At Dolores high school, some highly-motivated students are in college before they even graduate.
And when students in the Concurrent Enrollment Program do graduate, they've already earned tuition-free college credits.
"It gives them a step up and helps them financially because the school pays for the tuition if they pass the class," said Dolores Schools Superintendent Scott Cooper. "We offer rigorous college-level courses taught by highly qualified teachers with masters degrees in their field."
The school partners with Southwest Colorado Community College in Cortez, and Pueblo Community College and Fort Lewis College in Durango.
Six teachers at Dolores are qualified as adjunct professors for Pueblo Community college in Durango.
The courses are taught at the high school during regular school hours. Or students in the program travel to SWCCC and FLC to take courses alongside college students.
In the last two years, 95 high school seniors and juniors fulfilled advanced courses in language arts, math, and science that are typically taken by college freshmen. They can earn up to 30 credits or more, equal to one year of college.
"I got my entire freshman year out of the way by earning 32 college credits," said Kaitlyn Howerton, who just graduated from Dolores. "It took good time management and hard work. I really had to push myself, but now I feel ready for a more focused education in my field."
While fulfilling her regular high school classes, she also commuted to Fort Lewis College and SWCCC to take courses in education, math and science. She is enrolled at Utah State University and plans a career in elementary education, with a specialty in deaf instruction.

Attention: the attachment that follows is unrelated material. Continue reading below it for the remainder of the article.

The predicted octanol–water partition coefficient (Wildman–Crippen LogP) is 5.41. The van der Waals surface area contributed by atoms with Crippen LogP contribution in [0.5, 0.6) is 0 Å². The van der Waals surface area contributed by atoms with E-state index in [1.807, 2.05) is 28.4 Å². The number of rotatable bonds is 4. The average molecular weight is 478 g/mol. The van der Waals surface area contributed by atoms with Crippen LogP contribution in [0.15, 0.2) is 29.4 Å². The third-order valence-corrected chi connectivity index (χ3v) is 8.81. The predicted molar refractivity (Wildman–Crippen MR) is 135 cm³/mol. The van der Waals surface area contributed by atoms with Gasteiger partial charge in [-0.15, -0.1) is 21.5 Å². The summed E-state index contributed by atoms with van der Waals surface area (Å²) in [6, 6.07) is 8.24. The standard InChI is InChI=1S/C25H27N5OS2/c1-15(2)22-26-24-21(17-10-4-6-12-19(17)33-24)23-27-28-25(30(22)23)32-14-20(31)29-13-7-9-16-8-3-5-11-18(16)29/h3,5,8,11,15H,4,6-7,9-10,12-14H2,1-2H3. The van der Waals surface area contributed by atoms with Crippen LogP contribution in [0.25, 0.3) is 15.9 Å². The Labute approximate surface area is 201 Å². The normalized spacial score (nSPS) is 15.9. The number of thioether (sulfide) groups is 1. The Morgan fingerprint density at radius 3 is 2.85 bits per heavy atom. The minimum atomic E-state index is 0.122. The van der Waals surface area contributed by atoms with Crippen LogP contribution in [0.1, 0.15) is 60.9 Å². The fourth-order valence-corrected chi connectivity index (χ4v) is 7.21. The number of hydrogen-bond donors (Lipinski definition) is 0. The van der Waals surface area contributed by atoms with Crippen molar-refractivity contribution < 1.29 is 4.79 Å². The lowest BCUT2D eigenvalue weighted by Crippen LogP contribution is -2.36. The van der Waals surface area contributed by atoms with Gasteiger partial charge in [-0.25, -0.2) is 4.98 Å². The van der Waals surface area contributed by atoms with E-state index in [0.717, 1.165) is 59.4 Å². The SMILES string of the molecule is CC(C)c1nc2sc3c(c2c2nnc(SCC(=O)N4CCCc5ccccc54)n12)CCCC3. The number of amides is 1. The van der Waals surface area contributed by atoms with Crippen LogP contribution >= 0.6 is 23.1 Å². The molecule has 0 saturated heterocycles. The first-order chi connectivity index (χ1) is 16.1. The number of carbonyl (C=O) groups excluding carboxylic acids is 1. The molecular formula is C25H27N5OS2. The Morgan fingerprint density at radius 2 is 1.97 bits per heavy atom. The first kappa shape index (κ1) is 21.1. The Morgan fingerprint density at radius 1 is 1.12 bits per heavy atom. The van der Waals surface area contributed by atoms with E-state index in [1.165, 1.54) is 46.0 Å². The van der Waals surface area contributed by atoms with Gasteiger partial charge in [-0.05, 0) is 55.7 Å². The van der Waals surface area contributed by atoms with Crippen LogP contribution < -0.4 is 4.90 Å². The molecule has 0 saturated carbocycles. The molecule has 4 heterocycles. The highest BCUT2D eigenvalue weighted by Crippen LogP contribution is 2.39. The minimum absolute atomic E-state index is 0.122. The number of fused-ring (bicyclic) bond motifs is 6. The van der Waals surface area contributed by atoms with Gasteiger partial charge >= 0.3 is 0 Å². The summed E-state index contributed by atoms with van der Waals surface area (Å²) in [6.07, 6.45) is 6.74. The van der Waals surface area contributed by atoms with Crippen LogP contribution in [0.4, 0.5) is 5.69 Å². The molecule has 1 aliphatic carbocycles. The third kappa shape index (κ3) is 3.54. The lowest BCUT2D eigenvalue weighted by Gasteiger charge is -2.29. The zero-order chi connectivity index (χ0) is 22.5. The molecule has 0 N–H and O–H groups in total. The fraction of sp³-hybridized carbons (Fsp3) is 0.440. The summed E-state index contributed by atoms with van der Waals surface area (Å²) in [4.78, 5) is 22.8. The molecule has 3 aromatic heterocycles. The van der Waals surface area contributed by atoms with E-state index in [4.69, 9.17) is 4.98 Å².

"Working with the teachers and students at FLC who were dedicated to my career choice really solidified what I wanted to do," Howerton said.
Her best friend and co-valedictorian, Elana Bernholtz, also took advantage of the Concurrent Enrollment Program at Dolores High. She successfully completed college-level courses in biology, anatomy and pre-calculus.
Bernholtz was accepted into the Colorado School of Mines, and will work towards a degree in biomedical engineering.
"I'm nervous but excited about college. But I definitely feel taking that extra step better prepared me for the next level," she said. "The teachers for the college courses were really good and pushed us to challenge ourselves and learn the material."
Cooper explained that opportunity for students to take college-level courses replaces the Advanced Placement programs typical of high schools.
"We felt partnering with area colleges was a better fit for our students, parents, and teachers," he said. "Especially for financially-strapped parents, it's a money saver."
Dolores high specifically recruits teaches with master's degrees for the program. For college-level instruction, they are paid an additional $500 per class.
"The courses are more demanding and take more planning by teachers," Cooper said. "It gives advanced students the chance to study tougher topics, and our masters-degree teachers are really on their game."